Universities across the UK thought they had everything sorted. In March, near the end of the second semester, they had rushed to deliver online teaching, as the coronavirus pandemic forced them to shut their doors to maintain the safety of staff and students. With the spread of the virus easing over the summer, institutions began planning for the safe arrival of students in September. Stop-gap measures hurriedly introduced in March had become permanent by August; policies and guidance on social distancing, sanitising, and digital teaching alongside limited face-to-face tuition on campus had been drawn up having in mind the capped numbers of students universities then expected to receive.
Then came the A-level results.
It was one of many articles and blog posts on the fall out from the u-turn on the A Level results and the resulting impact on admissions and places.
I thought the honesty of Sheffield Hallams’ Vice Chancellor blog post was a breath of fresh air amongst all this.
Can you believe it has been ten years since we had The VLE is Dead session at ALT-C.
It was Tuesday 8th September 2009 at 13:40 at Manchester University that The VLE is Dead symposium was kicked off by Josie Frasier.
2009 was also the year that delegates at ALT-C discovered the Twitter! In 2008 there were roughly 300 tweets and about forty people tweeting, in 2009 the amount of tweeting went through the roof!
I personally remember 2009 as the year I won Learning Technologist of the Year. I was well chuffed to receive this prestigious award.
Most people though remember that year as the year I allegedly said the VLE was dead! We had certainly over the months leading up to the conference trailed the debate with blog posts, tweets and even a trailer.
The debate was huge, with hundreds of people in the room, sitting on the floor, standing by the walls and we also live streamed the debate over the internet (which was quite revolutionary at the time). Overall an amazing experience and an interesting debate that still goes on today.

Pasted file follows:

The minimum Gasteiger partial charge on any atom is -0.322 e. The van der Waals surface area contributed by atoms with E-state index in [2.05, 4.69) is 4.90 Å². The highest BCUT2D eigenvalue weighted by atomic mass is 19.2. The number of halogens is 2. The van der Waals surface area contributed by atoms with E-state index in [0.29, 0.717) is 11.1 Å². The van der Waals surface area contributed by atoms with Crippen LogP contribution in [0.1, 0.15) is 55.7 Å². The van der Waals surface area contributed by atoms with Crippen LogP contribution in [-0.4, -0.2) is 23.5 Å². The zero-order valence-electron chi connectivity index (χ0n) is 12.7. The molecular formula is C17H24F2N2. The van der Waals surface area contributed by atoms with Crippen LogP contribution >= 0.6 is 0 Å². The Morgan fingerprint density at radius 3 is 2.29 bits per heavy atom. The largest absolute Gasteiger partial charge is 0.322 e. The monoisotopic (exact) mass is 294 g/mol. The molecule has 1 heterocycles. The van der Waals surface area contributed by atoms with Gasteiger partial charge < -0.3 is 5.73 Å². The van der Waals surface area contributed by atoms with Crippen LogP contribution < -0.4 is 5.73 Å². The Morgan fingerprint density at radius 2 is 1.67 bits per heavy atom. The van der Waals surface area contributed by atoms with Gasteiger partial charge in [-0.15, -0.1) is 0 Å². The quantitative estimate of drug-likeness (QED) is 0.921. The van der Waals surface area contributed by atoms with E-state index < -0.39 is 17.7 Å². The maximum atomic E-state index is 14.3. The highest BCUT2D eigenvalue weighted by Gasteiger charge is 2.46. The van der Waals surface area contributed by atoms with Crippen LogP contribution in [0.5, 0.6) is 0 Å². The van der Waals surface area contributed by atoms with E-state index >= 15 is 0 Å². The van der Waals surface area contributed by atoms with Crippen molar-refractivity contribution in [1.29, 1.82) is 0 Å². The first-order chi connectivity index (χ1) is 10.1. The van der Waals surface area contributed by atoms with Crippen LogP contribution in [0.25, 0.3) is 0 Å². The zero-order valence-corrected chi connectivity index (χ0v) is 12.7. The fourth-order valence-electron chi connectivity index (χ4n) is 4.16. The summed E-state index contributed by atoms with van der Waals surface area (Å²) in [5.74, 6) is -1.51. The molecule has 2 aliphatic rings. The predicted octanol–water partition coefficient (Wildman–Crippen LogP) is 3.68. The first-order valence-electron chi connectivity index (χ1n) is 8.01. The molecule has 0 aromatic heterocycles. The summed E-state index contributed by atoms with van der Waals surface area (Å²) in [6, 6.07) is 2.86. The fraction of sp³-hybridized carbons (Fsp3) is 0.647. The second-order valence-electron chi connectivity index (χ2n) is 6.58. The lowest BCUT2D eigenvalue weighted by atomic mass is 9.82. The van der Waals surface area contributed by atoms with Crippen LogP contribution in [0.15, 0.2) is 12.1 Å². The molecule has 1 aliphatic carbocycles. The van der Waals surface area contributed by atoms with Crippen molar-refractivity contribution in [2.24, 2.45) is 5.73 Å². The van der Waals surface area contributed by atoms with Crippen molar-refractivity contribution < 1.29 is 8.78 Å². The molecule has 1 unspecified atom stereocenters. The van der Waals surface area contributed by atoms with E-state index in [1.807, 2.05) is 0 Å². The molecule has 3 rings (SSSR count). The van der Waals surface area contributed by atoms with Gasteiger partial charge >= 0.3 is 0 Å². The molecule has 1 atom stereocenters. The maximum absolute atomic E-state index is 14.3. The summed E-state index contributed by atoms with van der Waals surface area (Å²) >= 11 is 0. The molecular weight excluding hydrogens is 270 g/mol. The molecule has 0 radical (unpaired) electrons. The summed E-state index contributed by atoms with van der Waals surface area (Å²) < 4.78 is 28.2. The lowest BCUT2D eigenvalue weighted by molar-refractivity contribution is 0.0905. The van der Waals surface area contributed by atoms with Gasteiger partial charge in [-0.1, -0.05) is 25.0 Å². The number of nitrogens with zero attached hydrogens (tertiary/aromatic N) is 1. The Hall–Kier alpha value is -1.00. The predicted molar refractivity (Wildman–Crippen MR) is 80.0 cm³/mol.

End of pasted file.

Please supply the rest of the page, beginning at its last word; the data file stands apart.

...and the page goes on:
If you watch the video of the debate and discussion you will see that my view was that the VLE was more of a concept a place where a learner starts their journey and other technologies could be plugged into the institutional VLE to enhance and enrich it.
I still hold that viewpoint that the VLE is a construction of different tools and services.
The abstract for the Death of the VLE Symposium was about the future of e-learning.
The future success of e-learning depends on appropriate selection of tools and services. This symposium will propose that the Virtual Learning Environment (VLE) as an institutional tool is dead, no more, defunct, expired.
The session was chaired by Josie Fraser and as well as myself, we had three panellists.
There respective viewpoints were described as follows
The first panel member, Graham Attwell, will argue that many VLEs are not fit for purpose, and masquerade as solutions for the management of online learning. Some are little more than glorified e-mail systems. They will argue that VLEs provide a negative experience for learners.
The second member of the panel, Steve Wheeler, believes that the VLE is dead and that the Personal Learning Environment (PLE) is the solution to the needs of diverse learners. PLEs provide opportunities for learners, offering users the ability to develop their own spaces in which to reflect on their learning.